The Project would take approximately 2 to 3 years to construct and would consist of the following permanent facilities:

  • A single-circuit 500-kV electric transmission line (including structures and conductors, and other associated facilities) between the proposed Longhorn Substation and the existing Hemingway Substation;
  • Associated access roads and access control gates;
  • Communication regeneration sites every 40 miles;
  • Removal of approximately 15 miles of the existing Boardman to Tap 69-kV transmission line; and
  • The re-routing of 0.3 miles of the existing Quartz to Tap 230-kV transmission line.

The BLM may issue a separate short-term right-of-way grant for temporary facilities, including temporary access roads, and geotechnical investigation (also analyzed in the Final EIS) for a period of five years.

Alternative routes considered in the Final EIS cross Federal, State, and private lands. Indian reservations are not crossed; however, lands of Native American concern are within the Project area.

Under Title V of FLPMA, the BLM considers applications for ROWs on BLM-administered lands and must determine whether to grant, grant with modifications, or deny ROW applications. Title V of FLPMA also provides direction to the USFS in responding to applications for special-use authorizations on lands it administers. The BLM is the designated lead Federal agency for preparing the EIS as defined at 40 CFR § 1501.5. The USFS is a cooperating agency because the proposed Project may require a special-use authorization across USFS lands. Additional cooperating agencies include Federal, State, and local agencies.

In accordance with NEPA, the BLM prepared a Draft EIS for the ROW application for the proposed Project using an interdisciplinary approach in order to consider a variety of resource issues and concerns identified during internal, interagency and public scoping. An NOA for the Draft EIS for the Project was published by the U.S. Environmental Protection Agency in the Federal Register on December 19, 2014 (79 FR 75834), initiating a 90-day public comment period. The BLM also published an NOA for the Draft EIS on the same date (79 FR 78088). To allow the public an opportunity to review information associated with the proposed Project and comment on the Draft EIS, the BLM conducted open-house meetings in January 2015 in Boardman, Pendleton, Le Grande, Baker City, Durkee, and Ontario, Oregon; and Marsing, Idaho. An online open house meeting was also available on the Project Web site from December 19, 2014, to March 19, 2015. During the comment period, the BLM received 382 submittals containing 3,750 comments from Federal, State, and local agencies; public and private organizations; and individuals. Principal issues identified Start Printed Page 85634in the comments received by BLM included:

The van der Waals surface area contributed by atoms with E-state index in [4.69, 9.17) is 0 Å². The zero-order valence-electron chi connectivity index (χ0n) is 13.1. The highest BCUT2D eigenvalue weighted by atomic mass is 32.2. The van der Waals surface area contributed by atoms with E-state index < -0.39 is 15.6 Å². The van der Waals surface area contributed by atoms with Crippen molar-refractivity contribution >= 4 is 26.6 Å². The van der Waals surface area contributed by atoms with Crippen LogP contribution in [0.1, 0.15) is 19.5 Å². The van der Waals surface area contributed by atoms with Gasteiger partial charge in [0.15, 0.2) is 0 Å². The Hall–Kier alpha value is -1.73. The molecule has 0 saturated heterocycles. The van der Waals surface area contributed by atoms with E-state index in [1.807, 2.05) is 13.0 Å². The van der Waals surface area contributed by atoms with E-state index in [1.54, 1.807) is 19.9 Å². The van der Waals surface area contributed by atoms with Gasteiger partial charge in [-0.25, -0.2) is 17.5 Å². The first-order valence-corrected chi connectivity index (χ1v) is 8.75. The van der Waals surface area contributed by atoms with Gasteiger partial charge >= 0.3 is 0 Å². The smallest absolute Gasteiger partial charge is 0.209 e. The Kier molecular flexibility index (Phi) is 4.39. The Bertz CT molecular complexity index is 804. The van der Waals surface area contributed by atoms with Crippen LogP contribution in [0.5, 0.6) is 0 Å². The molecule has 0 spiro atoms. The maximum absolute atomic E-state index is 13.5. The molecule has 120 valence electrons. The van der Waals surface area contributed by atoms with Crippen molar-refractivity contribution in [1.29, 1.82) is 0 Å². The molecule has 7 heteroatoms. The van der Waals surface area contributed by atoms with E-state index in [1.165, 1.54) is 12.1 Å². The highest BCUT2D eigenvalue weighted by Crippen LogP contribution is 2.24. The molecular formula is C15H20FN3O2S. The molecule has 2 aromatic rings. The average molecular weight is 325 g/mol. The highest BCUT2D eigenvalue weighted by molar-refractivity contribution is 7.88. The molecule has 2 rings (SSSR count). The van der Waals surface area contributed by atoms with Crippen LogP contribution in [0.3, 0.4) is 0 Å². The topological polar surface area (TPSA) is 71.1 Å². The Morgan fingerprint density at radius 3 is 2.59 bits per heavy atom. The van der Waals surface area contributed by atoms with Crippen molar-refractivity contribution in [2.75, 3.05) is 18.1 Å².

• Mitigation;
  • Opposition to, or support for, specific route alignments;
  • Impacts on sensitive biological resources, including sage-grouse and special status plant species;
  • Impacts on the Oregon National Historic Trail (NHT) and other resources in the National Trail System;
  • Methods of analysis not clearly explained; and
  • Difficulty in comparing alternatives.

The BLM incorporated the comments received on the Draft EIS, where appropriate, to clarify the analysis presented in the Final EIS. Based on comments received on the Draft EIS, the BLM made revisions to update the resource data used to analyze the alternatives in the EIS and added route variations in response to comments and input from cooperating agencies. Comments on the Draft EIS offered recommendations for routing options as variations of sections of the longer alternative routes. The BLM evaluated each route variation option and many of the routing options were carried forward as sections of alternative routes in the Final EIS; only a few were considered, but eliminated from detailed analysis in the Final EIS. Consistent with agency requirements, a systematic approach was used to compare alternatives by analyzing potential impacts and mitigation.

The Final EIS organizes the alternatives into six segments that are based generally on similar geography, natural features, drainages, resources, and/or land uses. Each segment examines multiple alternative routes for those segments, and some of the alternative routes have one or more smaller localized variations. This effort evaluated 24 alternative routes and 40 variations totaling approximately 850 miles in detail, along with a No Action Alternative.

Under the No Action Alternative, neither the BLM right-of-way nor the USFS special-use permit would be granted. As a result, the transmission line and ancillary facilities would not be constructed, and the BLM would not amend its land use plans.